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Initially, SAP HANA was only supported on x86-based servers. This meant organizations had to invest in that hardware, even if they ran other SAP applications on IBM Power Systems. Migrating to SAP HANA from a Power Systems server and Oracle meant a forklift upgrade. Budgets also came into play—many IT shops balked at the large capital outlay required for x86 appliances.

Today, SAP HANA licenses can be acquired in two ways: as an appliance or as part of the TDI program. With an appliance, the organization buys the SAP HANA software license for a dedicated server preconfigured for the task. The server can only be used to run SAP HANA, frequently as a single instance. Additional workloads must be hosted on a separate server, which in turn means shelling out more money for additional servers.

In 2015, SAP certified a pair of IBM Power Systems products to run SAP HANA within the TDI model. SAP recognized the IBM Power Systems servers as resilient, robust and secure enough to support multiple partitions of SAP HANA. Even better, they certified the platform to support those instances alongside AIX, IBM i and Linux partitions running other workloads.

Sandbox to Production

With IBM Power Systems technology, moving to SAP HANA doesn’t always require a large capital expense for new hardware. The system administrator simply defines a new LPAR on an existing server and deploys the SAP product. The IT shop can use the partition as a sandbox running independently of their current database and side-by-side with their existing Power Systems workloads. This allows staff to explore the capabilities and move their custom code without disturbing their stable workloads.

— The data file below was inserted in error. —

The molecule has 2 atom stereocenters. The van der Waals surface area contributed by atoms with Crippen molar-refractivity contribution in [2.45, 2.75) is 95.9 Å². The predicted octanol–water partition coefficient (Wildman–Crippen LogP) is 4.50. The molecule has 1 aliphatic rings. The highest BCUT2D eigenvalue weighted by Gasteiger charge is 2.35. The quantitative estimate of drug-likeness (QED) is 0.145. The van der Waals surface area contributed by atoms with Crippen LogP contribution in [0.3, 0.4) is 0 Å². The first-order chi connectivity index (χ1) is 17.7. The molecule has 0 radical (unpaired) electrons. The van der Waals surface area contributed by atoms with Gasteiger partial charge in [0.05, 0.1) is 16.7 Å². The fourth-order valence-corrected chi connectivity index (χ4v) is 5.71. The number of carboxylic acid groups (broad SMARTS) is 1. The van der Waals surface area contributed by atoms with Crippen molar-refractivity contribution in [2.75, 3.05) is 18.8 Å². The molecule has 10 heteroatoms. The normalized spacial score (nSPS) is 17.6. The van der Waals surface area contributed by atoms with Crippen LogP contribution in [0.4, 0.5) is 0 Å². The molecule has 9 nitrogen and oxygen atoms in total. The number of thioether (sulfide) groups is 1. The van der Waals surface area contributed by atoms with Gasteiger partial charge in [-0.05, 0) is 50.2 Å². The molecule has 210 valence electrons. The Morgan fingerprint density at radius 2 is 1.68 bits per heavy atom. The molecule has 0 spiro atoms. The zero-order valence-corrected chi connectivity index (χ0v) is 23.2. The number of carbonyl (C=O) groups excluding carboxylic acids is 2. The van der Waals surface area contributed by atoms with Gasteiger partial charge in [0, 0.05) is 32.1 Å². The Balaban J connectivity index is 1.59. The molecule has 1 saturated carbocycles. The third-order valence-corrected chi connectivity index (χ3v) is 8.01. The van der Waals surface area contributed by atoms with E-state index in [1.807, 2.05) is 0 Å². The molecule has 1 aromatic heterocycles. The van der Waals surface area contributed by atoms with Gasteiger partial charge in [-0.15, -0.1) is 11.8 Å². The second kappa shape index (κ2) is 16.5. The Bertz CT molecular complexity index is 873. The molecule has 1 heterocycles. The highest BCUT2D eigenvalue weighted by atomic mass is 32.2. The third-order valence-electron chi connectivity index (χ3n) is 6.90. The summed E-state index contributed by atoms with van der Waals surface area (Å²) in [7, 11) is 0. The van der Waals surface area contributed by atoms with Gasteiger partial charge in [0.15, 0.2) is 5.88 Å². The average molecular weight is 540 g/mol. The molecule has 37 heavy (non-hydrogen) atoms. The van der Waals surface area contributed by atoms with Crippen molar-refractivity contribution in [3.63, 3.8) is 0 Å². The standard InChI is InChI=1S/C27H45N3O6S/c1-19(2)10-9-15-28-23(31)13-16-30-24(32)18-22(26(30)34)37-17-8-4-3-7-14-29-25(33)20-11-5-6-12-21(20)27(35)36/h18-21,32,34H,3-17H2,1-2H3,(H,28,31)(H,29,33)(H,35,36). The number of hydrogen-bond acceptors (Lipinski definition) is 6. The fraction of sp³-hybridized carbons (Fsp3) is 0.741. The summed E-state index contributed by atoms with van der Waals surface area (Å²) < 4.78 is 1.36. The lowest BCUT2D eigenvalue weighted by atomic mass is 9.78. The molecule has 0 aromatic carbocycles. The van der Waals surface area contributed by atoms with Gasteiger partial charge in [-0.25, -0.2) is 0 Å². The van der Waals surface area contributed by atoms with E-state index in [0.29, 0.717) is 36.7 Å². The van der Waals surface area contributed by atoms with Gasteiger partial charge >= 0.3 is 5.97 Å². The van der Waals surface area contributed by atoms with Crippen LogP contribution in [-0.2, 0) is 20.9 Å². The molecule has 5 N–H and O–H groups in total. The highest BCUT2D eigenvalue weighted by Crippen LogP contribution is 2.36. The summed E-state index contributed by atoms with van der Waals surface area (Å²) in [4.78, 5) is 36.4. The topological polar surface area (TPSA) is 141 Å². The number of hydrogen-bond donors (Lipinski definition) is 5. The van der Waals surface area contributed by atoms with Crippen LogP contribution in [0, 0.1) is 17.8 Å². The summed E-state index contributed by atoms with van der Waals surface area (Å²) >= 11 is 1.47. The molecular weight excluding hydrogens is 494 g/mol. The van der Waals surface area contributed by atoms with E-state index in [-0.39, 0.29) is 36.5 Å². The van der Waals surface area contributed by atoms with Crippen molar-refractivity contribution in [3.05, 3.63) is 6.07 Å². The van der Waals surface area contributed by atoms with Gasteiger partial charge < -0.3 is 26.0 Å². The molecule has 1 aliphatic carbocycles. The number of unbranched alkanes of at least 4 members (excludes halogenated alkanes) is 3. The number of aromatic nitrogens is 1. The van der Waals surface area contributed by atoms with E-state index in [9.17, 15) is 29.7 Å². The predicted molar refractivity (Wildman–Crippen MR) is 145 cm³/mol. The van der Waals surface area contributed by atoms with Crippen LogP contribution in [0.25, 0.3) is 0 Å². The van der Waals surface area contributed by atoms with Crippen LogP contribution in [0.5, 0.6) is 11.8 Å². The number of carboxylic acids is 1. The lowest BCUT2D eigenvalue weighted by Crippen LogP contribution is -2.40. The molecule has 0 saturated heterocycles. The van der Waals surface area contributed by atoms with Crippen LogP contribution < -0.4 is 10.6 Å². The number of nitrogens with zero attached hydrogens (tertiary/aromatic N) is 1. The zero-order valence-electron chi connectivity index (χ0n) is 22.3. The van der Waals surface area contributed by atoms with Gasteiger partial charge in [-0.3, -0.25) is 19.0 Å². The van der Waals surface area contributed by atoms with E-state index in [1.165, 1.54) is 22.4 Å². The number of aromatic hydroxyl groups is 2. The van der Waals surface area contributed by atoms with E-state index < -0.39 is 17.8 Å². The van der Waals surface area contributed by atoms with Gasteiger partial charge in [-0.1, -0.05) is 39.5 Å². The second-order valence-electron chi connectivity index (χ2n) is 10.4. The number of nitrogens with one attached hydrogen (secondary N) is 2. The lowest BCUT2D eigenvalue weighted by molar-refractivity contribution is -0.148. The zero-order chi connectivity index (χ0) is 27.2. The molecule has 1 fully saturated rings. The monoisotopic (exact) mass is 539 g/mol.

“As you go through user validation testing and everything else that SAP requires, you can get to a point where the LPAR that started as a sandbox leads you all the way to a full production environment for SAP HANA,” Moranta says.

“You’re doing that all in the same box so you’re saving the cost of having to buy a new server and having to integrate that into your data center,” says Jennifer Lin, senior offering manager, AIX. That’s a stark contrast to the forklift upgrade required with x86-based servers.

It’s important to note the applications in the additional partitions can access the data stored in the SAP HANA LPAR, with all of the performance benefits that delivers. This holds for virtual machines running AIX, IBM i or Linux.

“It wasn’t that hard once SAP certified that SAP HANA is supported on the Power Systems platform,” says Moranta. “Obviously, the apps are executed differently with a different instruction set, but once a server is communicating with another server—an LPAR that is running AIX to an LPAR that is running Linux—it’s transparent to the user. SAP is really good about that kind of validation.”

Kristin Lewotsky is a freelance technology writer based in Amherst, N.H.



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